Last Friday, the House of Representatives voted 261-157 to allow health insurers to continue to sell policies that do not meet the standards established by the Affordable Care Act (ACA) for consumer protections and comprehensive benefits. While the House has voted numerous times to repeal all or part of the ACA, this vote received more bipartisan support than previous votes. The ACA’s consumer protections included numerous provisions to prevent discrimination against people with health conditions and disabilities and to ensure fair health insurance premiums for people with health conditions. The law required health plans to provide a minimal level of benefits. The intent of these reforms was to make insurance sold in the individual and small group market more like plans offered by employers. It is not likely that the Senate will take up the legislation at this time, but several Senators have introduced similar bills. The Administration has threatened a veto.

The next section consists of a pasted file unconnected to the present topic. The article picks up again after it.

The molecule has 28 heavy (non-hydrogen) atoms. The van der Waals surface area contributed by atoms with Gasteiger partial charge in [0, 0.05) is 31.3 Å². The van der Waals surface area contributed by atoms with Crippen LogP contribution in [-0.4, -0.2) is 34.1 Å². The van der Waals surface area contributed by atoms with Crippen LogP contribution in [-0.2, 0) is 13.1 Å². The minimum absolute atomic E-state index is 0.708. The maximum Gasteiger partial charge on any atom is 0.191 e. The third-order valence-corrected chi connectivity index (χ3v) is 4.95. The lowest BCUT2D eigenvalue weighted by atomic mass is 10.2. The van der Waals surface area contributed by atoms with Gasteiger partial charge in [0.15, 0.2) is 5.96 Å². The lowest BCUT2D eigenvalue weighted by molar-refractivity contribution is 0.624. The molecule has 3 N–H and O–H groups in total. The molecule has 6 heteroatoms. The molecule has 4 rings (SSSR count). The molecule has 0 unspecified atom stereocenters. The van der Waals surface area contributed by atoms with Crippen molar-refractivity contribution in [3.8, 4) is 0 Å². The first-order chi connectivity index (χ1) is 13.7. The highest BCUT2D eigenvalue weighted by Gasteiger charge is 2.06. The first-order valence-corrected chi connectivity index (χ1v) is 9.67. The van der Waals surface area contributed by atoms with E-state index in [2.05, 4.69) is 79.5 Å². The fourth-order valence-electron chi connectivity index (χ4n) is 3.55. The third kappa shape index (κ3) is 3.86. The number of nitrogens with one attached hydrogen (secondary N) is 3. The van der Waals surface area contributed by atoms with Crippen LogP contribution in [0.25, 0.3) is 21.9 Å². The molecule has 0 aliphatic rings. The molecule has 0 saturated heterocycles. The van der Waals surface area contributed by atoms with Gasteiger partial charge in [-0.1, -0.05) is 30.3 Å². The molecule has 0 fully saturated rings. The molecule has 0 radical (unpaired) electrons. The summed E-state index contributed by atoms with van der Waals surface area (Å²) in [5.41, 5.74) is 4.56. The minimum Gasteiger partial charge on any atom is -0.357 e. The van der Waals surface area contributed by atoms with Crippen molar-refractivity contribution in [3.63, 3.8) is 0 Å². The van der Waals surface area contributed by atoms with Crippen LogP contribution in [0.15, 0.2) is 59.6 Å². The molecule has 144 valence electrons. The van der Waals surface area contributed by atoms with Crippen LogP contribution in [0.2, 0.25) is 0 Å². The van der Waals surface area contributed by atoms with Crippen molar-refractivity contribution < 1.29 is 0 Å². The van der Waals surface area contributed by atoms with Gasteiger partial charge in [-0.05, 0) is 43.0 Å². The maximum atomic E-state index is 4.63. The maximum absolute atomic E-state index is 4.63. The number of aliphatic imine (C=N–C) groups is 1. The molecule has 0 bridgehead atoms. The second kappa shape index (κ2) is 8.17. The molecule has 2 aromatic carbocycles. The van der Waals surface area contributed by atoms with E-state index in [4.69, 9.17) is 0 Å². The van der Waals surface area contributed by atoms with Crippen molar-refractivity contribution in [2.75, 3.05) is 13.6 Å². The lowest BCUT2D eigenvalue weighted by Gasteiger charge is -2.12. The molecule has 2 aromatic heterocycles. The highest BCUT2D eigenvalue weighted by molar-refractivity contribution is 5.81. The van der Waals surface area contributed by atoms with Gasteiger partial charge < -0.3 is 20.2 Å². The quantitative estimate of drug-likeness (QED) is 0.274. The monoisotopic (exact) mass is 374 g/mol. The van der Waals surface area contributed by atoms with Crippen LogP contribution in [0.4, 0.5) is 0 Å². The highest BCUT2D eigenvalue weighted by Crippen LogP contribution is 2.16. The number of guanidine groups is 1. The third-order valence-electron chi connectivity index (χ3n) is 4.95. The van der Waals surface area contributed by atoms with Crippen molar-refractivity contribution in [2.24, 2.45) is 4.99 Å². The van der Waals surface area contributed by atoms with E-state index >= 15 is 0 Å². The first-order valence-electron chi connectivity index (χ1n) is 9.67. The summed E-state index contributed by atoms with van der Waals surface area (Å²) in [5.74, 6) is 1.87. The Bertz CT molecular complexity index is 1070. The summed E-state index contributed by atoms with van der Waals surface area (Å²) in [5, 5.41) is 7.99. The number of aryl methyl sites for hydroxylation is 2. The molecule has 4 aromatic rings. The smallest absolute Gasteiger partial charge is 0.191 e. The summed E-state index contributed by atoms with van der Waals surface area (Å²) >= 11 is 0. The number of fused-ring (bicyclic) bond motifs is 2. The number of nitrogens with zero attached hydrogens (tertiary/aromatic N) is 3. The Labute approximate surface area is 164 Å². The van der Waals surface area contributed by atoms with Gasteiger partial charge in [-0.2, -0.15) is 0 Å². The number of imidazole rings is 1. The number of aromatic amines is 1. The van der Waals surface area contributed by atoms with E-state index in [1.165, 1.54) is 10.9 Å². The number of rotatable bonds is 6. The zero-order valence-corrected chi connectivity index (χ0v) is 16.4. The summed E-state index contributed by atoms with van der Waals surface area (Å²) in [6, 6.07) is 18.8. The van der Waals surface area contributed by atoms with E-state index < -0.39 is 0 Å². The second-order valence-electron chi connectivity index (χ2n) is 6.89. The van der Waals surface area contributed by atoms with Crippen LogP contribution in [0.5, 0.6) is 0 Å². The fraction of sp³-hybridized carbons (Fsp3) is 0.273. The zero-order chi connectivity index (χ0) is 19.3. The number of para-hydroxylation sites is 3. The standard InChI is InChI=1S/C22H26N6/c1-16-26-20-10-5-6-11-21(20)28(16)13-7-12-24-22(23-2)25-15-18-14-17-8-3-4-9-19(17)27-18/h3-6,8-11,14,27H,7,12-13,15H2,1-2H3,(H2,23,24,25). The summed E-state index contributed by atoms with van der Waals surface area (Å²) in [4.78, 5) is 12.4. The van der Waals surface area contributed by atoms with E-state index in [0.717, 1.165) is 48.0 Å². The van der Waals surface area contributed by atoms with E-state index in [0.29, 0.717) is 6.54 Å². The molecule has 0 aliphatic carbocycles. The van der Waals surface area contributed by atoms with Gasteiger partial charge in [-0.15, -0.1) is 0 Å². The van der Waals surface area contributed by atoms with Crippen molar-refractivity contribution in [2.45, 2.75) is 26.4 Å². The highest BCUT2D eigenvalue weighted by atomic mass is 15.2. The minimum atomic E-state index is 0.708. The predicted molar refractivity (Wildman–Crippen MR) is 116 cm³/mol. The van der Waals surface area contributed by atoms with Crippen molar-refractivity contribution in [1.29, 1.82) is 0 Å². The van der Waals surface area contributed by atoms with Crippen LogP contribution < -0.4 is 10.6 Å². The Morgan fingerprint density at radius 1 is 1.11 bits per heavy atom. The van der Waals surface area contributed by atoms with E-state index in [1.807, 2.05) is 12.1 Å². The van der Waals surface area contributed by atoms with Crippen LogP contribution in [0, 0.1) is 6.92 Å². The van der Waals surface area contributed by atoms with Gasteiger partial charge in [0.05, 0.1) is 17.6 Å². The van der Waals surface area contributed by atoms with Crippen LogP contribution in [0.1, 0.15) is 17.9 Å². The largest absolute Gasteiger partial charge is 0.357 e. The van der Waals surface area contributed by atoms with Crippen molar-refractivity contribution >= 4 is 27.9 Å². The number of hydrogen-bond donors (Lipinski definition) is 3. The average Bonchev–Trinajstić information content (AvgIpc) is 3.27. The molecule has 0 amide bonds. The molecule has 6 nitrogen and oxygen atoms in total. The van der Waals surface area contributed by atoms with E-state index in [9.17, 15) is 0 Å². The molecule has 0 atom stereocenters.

Before the vote, the Department of Health and Human Services announced that it would allow states and insurance companies to renew plans that did not meet the new consumer protections and essential health benefit provisions for a transition period of one year. Insurers would not be allowed, as they would in the House plan, to sell new polices that do not meet the standards. The Administration announced the policy in a letter to state insurance commissions sent on Thursday, November 14th. States and insurance companies will decide if they will use this flexibility to continue to sell plans that do not meet the ACA minimal consumer protection and essential health benefit standards.